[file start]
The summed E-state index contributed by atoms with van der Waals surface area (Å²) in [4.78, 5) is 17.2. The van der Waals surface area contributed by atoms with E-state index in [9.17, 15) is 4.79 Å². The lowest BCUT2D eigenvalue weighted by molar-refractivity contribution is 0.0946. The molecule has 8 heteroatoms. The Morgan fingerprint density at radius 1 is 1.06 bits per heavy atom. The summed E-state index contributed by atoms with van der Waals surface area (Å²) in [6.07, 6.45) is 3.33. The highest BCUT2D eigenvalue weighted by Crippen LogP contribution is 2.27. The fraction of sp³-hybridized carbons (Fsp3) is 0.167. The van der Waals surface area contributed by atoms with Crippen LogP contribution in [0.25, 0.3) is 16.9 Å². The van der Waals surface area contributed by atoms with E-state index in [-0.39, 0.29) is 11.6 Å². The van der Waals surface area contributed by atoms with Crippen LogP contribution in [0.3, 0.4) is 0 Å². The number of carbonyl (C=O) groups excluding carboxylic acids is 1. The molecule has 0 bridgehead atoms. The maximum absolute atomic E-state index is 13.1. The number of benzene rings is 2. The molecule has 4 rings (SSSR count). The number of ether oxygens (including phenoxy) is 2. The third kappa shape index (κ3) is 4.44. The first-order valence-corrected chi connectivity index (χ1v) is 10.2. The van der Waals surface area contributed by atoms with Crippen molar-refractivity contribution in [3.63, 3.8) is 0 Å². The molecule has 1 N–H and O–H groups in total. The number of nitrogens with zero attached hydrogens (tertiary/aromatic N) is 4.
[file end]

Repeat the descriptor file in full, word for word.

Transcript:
The summed E-state index contributed by atoms with van der Waals surface area (Å²) in [4.78, 5) is 17.2. The van der Waals surface area contributed by atoms with E-state index in [9.17, 15) is 4.79 Å². The lowest BCUT2D eigenvalue weighted by molar-refractivity contribution is 0.0946. The molecule has 8 heteroatoms. The Morgan fingerprint density at radius 1 is 1.06 bits per heavy atom. The summed E-state index contributed by atoms with van der Waals surface area (Å²) in [6.07, 6.45) is 3.33. The highest BCUT2D eigenvalue weighted by Crippen LogP contribution is 2.27. The fraction of sp³-hybridized carbons (Fsp3) is 0.167. The van der Waals surface area contributed by atoms with Crippen LogP contribution in [0.25, 0.3) is 16.9 Å². The van der Waals surface area contributed by atoms with E-state index in [-0.39, 0.29) is 11.6 Å². The van der Waals surface area contributed by atoms with Crippen LogP contribution in [0.3, 0.4) is 0 Å². The number of carbonyl (C=O) groups excluding carboxylic acids is 1. The molecule has 0 bridgehead atoms. The maximum absolute atomic E-state index is 13.1. The number of benzene rings is 2. The molecule has 4 rings (SSSR count). The number of ether oxygens (including phenoxy) is 2. The third kappa shape index (κ3) is 4.44. The first-order valence-corrected chi connectivity index (χ1v) is 10.2. The van der Waals surface area contributed by atoms with Crippen molar-refractivity contribution in [3.63, 3.8) is 0 Å². The molecule has 1 N–H and O–H groups in total. The number of nitrogens with zero attached hydrogens (tertiary/aromatic N) is 4.